Lymphatic Malformations

Malformations in the lymphatic system, called lymphangiomas, are overgrowths of the one-way lymph
channels. Rarely, in infants and children, these channels grow abnormally large and cause deformity or death if the overgrowth chokes off a child’s airway or interferes with other aspects of heart and lung function. The
deformity tends to grow with the child, worsening over time and is difficult to treat.
Physicians at Lucile Packard Children’s Hospital at Stanford (Links to an external site.) discovered, essentially by accident, that a common drug – sildenafil, a.k.a. Viagra – appears to shrink the overgrown vessels. They gave sildenafil to a child with a severe lymphangioma to treat another condition, pulmonary hypertension and noticed that the lymph malformation shrank significantly. Unfortunately, the child’s underlying condition was so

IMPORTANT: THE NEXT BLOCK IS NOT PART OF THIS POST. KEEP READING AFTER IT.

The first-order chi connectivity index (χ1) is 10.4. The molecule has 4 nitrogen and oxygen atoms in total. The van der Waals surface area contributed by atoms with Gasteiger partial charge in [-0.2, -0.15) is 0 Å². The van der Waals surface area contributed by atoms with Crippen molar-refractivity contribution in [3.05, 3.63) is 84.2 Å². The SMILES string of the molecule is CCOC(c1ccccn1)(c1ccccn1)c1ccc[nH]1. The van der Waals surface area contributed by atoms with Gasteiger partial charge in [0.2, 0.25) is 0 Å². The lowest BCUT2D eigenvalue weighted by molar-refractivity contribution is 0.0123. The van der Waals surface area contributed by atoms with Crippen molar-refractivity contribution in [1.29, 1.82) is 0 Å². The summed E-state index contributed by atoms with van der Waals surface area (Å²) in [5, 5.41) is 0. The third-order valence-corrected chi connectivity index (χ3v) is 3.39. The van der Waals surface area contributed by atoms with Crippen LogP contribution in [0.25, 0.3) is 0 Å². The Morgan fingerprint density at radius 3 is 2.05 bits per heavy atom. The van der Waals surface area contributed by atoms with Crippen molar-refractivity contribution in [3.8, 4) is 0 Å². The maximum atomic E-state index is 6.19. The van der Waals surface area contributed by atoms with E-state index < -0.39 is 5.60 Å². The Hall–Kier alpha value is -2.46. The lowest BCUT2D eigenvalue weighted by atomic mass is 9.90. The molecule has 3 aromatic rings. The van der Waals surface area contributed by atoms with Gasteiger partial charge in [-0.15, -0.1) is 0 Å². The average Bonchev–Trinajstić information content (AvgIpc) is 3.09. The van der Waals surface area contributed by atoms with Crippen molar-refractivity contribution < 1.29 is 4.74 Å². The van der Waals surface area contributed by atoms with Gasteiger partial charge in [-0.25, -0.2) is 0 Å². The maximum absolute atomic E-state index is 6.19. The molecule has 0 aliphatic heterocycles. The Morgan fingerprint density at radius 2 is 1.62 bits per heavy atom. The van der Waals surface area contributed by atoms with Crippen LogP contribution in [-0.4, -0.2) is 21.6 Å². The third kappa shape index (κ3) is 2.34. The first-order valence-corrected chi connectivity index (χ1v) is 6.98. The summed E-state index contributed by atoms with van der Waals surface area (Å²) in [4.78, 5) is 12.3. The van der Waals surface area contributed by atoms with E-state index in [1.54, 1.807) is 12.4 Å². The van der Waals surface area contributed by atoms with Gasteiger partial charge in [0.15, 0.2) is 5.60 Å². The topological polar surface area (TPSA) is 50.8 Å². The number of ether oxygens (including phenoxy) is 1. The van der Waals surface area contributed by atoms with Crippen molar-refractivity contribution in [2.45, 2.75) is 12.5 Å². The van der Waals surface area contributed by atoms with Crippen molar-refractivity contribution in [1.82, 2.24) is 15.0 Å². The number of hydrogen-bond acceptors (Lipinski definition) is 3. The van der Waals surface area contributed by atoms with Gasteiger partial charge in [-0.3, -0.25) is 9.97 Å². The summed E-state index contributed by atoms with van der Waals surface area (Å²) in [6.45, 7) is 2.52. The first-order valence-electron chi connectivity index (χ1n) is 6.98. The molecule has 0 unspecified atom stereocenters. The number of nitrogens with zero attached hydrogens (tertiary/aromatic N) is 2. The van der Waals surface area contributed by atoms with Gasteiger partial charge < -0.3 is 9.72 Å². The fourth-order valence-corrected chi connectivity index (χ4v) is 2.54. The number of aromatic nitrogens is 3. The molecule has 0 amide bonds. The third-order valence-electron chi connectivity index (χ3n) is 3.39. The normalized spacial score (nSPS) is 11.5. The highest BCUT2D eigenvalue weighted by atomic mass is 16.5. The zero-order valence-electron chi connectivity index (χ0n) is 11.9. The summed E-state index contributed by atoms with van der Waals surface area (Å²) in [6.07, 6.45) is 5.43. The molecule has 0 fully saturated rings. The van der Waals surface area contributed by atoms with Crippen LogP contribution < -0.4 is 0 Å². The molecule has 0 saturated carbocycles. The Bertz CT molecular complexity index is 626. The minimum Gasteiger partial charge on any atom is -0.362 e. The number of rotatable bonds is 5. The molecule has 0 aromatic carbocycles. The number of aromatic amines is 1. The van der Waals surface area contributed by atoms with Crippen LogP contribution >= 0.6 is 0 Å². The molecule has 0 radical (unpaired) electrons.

severe that she later died; however, two subsequent patients have done well on the medication.
“There has been no medical treatment for lymphangiomas; now all of a sudden there may be one,” said Al
Lane, MD, a co-author on the NEJM letter published January 2012 and an investigator on the lymphangioma research now being conducted. The mechanism by which the drug could resolve the malformations is not known, however, there’s a possibility that sildenafil may help to open and drain the channels,” Lane said.
The drug (Viagra) has been used to treat pulmonary hypertension in children. Its typical side effects in children are nausea, headaches and cold-like symptoms such as a runny nose or fever, Lane said. Spontaneous erections are possible but are an infrequent side effect. Discuss your thoughts on studying and utilizing Viagra
as a treatment for lymphangioma and its side effects in children.
Source: Lane, A. (2012, January 26). Sildenafil for Severe Lymphatic Malformations. New England Journal of
Medicine, 366. Retrieved from: (Links to an external site.)

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